- 18 Hot IT Certifications for 2014
- CIOs Opting for IT Contractors Over Hiring Full-Time Staff
- 12 Best Free iOS 7 Holiday Shopping Apps
- For CMOs Big Data Can Lead to Big Profits
Network World - A British iPhone user was shocked to find he was being billed $30,000 for Internet use. Apparently he had no idea what was happening until service was cut off by his carrier, which apparently didn't conclude that something was out of whack with his usage.
But the details, as reported by the London Evening Standard online, are pretty sparse. It doesn't even mention what kind of iPhone was apparently malfunctioning.
Chris Bovis, 26, a builder in Tilbury, Essex, found his cell service was cut off. When he called his carrier, Orange, he was told that due to his high Internet usage his current bill was $14,329 and that his next bill was $16,100. Assuming a 30-day billing cycle, Clovis was averaging about $4,000 a week in charges.
The story doesn't say whether the charges related to the volume of data (and what the data could have been, if Clovis wasn't actually doing anything) or to the number of minutes the phone was online, or both.
Clovis is quoted in the Standard as saying "his reaction was to laugh."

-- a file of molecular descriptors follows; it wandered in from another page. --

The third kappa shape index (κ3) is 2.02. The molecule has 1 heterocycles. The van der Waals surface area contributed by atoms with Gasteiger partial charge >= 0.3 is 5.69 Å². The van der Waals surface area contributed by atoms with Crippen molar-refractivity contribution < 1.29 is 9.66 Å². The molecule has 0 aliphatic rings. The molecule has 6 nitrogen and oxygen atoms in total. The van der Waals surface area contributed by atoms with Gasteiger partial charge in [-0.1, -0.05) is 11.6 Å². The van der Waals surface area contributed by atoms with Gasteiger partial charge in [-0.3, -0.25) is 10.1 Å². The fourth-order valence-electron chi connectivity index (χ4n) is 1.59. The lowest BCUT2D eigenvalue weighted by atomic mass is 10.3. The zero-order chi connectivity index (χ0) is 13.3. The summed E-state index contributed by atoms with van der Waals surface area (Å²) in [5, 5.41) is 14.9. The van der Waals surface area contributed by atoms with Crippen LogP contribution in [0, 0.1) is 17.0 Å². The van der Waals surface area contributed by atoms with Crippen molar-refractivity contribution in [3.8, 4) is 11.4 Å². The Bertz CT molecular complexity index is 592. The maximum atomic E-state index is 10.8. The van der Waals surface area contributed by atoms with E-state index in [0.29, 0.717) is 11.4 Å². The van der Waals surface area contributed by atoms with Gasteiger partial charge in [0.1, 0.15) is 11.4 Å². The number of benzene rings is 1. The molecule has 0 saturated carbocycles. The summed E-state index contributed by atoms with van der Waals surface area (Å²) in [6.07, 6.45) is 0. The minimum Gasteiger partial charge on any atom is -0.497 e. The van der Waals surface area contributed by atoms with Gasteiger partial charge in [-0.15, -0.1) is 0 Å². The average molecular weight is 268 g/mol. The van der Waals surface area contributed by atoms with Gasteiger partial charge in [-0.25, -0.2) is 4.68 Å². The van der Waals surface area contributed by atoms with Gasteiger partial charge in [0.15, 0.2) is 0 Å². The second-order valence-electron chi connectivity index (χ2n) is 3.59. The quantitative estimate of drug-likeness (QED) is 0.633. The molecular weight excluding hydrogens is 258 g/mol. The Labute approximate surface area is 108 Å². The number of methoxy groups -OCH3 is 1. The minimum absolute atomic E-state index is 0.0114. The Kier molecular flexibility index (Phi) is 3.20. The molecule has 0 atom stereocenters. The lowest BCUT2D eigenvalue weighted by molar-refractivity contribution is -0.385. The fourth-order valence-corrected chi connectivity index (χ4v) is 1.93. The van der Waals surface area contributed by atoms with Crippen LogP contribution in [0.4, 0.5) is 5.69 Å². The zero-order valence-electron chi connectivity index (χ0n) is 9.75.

Presumably he stopped laughing when Orange contacted Clovis' bank and tried to collect the sum directly from his account. The "transaction was blocked," according to the report.
The Standard says that Bovis "asked for his iPhone to be switched off but it still sent and received large amounts of data." The news site doesn't make clear when he asked this, or whether the cellular connection on Bovis' iPhone was active or whether he did power it off.
"Staff at an Apple store agreed that the phone was faulty and agreed to replace it but Orange said they would still be charging him a capped rate of £300 [$483 U.S. dollars]," according to the Standard.
The story offers no information or even speculation on what caused the glitch, or even whether the charges were related to data volume or minutes.
"Orange has now apologised [sic] and cut his bill to zero," the Standard concluded.
Read more about wireless & mobile in Network World's Wireless & Mobile section.